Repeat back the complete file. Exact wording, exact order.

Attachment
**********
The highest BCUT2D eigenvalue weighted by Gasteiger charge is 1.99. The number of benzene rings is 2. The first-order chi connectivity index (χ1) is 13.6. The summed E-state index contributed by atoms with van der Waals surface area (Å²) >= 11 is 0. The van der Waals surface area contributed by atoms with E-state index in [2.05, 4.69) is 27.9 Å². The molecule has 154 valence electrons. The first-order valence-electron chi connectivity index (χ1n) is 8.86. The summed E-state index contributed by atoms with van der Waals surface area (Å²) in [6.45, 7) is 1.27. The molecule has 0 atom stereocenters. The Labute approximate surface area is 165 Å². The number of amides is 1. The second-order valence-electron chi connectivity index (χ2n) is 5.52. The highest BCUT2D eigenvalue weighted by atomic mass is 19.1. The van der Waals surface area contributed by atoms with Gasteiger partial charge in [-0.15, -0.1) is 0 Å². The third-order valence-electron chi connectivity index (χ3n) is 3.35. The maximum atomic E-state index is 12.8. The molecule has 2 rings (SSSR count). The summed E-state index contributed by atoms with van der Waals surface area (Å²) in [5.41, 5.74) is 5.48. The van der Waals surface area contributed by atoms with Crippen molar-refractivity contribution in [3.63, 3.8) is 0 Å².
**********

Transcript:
The highest BCUT2D eigenvalue weighted by Gasteiger charge is 1.99. The number of benzene rings is 2. The first-order chi connectivity index (χ1) is 13.6. The summed E-state index contributed by atoms with van der Waals surface area (Å²) >= 11 is 0. The van der Waals surface area contributed by atoms with E-state index in [2.05, 4.69) is 27.9 Å². The molecule has 154 valence electrons. The first-order valence-electron chi connectivity index (χ1n) is 8.86. The summed E-state index contributed by atoms with van der Waals surface area (Å²) in [6.45, 7) is 1.27. The molecule has 0 atom stereocenters. The Labute approximate surface area is 165 Å². The number of amides is 1. The second-order valence-electron chi connectivity index (χ2n) is 5.52. The highest BCUT2D eigenvalue weighted by atomic mass is 19.1. The van der Waals surface area contributed by atoms with Gasteiger partial charge in [-0.15, -0.1) is 0 Å². The third-order valence-electron chi connectivity index (χ3n) is 3.35. The maximum atomic E-state index is 12.8. The molecule has 2 rings (SSSR count). The summed E-state index contributed by atoms with van der Waals surface area (Å²) in [5.41, 5.74) is 5.48. The van der Waals surface area contributed by atoms with Crippen molar-refractivity contribution in [3.63, 3.8) is 0 Å².